This has already started to happen, to an extent: Aleinikoff says that there are "tens of thousands" of Syrians living along the Turkish border, waiting to be admitted into the country's northern neighbor. This situation in Iraq is even more troubling. "The Iraq border has been closed in parts for people trying to flee into Iraq," says Aleinikoff.

Anne Richard, the Assistant U.S. Secretary of State for Population, Refugees and Migration, confirmed this. "At one point the Iraqis were letting people across for medical care but they weren't allowing men of fighting age," she said.

Iraq has taken in over 150,000 Syrian refugees, a substantial number by any standard. But their reported stinginess along the border isn't surprising, and is an example of how humanitarian concerns might dovetail with political ones: Iraq has a mostly-Shi'ite leadership that has given overflight rights to Iranian aircraft resupplying the Assad regime. Meanwhile, Iraq's minorities have chafed against the increasingly unitary rule of Prime Minister Nouri Al Maliki, leading to a rash of terror attacks in the country's Sunni heartland, and tension with the Kurdish north over a proposed oil pipeline with Turkey. 

Freedom of movement is a humanitarian imperative. But the injection of several hundred thousand additional Syrians into this already-volitile mix could prove catastrophic, especially if some of them end up being sectarian militants. In his speech, Kerry explained that helping refugees is a global and even a specifically American moral obligation. Yet refugee flows are also a chief way in which a problem in one country can deepen the already-explosive problems in another. Syria is an acute example of the alarming political ramifications that attend most mass displacements. "Iraq is worried about absorbtive capacity and also security issues," says Aleinikoff. "That's true for all of these countries, obviously. Both go together."

Richard believes that the Jordanians aren't going to close their border any time soon, even though she added that "there's always a possibility that any country that sees so many refugees come across...will think about taking steps to control the borders." She says that Jordan is doing an exemplary job of trying to integrate the majority of refugees who aren't living in camps: "In Jordan kids are going to double shifts in schools, but we're also grateful that they're letting kids go to school."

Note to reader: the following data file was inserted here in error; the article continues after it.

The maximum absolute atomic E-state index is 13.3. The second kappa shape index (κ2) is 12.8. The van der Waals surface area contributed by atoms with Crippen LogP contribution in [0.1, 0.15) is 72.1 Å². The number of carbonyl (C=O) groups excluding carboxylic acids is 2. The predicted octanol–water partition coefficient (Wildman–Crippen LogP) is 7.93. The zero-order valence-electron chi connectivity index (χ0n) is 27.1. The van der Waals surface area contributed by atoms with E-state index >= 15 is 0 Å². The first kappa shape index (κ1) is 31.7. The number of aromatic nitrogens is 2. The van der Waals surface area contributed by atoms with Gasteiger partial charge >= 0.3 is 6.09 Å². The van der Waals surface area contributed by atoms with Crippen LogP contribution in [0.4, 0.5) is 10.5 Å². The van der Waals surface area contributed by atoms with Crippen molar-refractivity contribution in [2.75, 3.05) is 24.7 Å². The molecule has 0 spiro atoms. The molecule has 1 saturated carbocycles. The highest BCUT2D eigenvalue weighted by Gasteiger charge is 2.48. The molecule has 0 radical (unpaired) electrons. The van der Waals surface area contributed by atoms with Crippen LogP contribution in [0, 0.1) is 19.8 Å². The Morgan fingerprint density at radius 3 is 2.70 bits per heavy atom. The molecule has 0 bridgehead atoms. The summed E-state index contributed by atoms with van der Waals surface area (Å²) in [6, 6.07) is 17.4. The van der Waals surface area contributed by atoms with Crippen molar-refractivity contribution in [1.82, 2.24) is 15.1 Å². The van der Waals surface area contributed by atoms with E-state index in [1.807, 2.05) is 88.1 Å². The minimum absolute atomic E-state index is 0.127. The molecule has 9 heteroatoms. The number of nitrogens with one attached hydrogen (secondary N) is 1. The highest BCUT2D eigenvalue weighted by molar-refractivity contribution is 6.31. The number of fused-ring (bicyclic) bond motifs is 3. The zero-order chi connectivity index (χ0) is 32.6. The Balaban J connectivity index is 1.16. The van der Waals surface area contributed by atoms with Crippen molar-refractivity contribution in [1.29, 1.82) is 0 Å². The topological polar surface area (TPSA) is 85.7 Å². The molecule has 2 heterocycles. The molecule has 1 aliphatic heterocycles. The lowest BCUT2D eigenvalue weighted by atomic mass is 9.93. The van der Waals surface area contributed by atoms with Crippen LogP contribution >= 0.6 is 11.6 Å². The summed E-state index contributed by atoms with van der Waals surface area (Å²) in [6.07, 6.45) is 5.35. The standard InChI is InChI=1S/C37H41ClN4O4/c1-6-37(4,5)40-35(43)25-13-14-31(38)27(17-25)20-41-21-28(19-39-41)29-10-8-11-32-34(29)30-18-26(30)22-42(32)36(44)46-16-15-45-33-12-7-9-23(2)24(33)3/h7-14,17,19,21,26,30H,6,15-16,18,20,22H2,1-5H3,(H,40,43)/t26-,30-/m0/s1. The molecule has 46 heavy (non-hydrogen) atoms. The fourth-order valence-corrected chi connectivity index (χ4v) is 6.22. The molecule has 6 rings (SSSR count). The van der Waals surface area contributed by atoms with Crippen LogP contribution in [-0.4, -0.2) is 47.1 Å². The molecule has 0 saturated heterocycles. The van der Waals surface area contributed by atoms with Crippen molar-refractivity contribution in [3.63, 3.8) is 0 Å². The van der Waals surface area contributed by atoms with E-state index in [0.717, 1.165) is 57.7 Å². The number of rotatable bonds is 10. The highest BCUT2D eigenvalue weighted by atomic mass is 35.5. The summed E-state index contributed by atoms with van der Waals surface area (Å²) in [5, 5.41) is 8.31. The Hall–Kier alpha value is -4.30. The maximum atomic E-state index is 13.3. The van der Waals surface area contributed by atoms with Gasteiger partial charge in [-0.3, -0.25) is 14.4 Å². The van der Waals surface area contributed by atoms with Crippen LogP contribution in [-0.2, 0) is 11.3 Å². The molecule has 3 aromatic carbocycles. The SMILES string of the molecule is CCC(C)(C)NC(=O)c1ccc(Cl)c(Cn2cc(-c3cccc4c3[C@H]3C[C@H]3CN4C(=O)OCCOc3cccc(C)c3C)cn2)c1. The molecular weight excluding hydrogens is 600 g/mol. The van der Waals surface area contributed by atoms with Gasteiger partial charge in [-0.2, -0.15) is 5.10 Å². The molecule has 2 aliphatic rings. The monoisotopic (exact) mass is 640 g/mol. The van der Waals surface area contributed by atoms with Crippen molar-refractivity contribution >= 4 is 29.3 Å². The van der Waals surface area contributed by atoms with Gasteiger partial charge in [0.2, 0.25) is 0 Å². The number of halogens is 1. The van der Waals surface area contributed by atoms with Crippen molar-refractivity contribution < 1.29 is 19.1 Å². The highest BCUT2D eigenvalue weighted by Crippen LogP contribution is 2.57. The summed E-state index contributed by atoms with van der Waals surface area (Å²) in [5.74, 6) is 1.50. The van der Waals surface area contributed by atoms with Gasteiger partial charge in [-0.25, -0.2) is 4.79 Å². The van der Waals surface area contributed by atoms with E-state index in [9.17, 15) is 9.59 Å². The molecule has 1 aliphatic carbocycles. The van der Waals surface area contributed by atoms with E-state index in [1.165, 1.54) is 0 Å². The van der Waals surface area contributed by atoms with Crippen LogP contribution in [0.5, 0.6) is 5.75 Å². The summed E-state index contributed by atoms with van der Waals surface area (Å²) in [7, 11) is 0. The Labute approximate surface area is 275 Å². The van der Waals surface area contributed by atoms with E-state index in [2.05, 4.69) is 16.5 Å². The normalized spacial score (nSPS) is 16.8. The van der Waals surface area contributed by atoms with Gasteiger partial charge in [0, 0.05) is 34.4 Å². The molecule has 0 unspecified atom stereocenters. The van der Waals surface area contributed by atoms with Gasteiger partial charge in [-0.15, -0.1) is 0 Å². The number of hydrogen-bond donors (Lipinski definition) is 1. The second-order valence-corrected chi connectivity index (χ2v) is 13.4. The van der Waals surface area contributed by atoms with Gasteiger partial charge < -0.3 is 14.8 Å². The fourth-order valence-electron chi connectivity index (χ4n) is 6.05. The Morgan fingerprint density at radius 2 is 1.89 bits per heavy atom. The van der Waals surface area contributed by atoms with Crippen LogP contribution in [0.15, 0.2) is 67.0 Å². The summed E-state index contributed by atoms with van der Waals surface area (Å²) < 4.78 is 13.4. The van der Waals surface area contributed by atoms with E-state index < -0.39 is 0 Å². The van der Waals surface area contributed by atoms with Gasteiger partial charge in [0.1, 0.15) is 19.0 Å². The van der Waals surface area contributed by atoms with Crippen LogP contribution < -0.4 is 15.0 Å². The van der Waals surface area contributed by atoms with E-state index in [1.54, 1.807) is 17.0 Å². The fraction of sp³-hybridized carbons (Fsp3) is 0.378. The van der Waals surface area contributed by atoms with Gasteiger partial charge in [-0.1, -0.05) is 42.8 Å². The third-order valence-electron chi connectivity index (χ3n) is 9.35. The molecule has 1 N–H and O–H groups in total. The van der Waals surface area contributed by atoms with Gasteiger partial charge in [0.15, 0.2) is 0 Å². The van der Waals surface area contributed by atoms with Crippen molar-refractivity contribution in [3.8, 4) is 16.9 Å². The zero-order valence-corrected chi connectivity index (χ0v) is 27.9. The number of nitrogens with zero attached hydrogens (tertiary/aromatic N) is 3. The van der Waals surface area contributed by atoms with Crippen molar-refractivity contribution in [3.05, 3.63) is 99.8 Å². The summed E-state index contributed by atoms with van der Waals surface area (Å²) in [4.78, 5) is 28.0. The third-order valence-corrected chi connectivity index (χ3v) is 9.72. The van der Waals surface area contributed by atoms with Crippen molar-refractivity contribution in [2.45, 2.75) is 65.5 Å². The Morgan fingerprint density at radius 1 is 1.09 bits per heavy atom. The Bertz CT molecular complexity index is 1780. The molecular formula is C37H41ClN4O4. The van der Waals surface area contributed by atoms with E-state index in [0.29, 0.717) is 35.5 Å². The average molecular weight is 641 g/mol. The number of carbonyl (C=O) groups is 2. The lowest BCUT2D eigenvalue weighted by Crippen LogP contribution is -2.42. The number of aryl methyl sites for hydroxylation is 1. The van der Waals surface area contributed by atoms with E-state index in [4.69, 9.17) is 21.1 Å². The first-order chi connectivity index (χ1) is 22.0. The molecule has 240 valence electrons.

Whether that's sustainable is an open question, and it's one that concerns both Richard and Aleinikoff: both emphasized the importance of providing humanitarian and infrastructure aid to refugee host nations. The only certainty is that the Syria conflict isn't going to lessen in the immediate future: few are expecting a breakthrough at the planned Geneva peace talks, especially after the battle over the rebel-held city of Qusair in early June, which ended in one of the Assad regime's biggest victories of the war. Neither side has much of an incentive for peace. Political and humanitarian issues will continue to bleed into one another, and it's likely that not even a hypothetical end to the conflict would end the refugee crisis.

"Even if there were peace today we would not expect all of the refugees to return the next day," says Aleinikoff. "There has been such destruction inside Syria...this will be a problem that will be with us for a long time."

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Armin Rosen is a former writer and producer for The Atlantic's Global channel.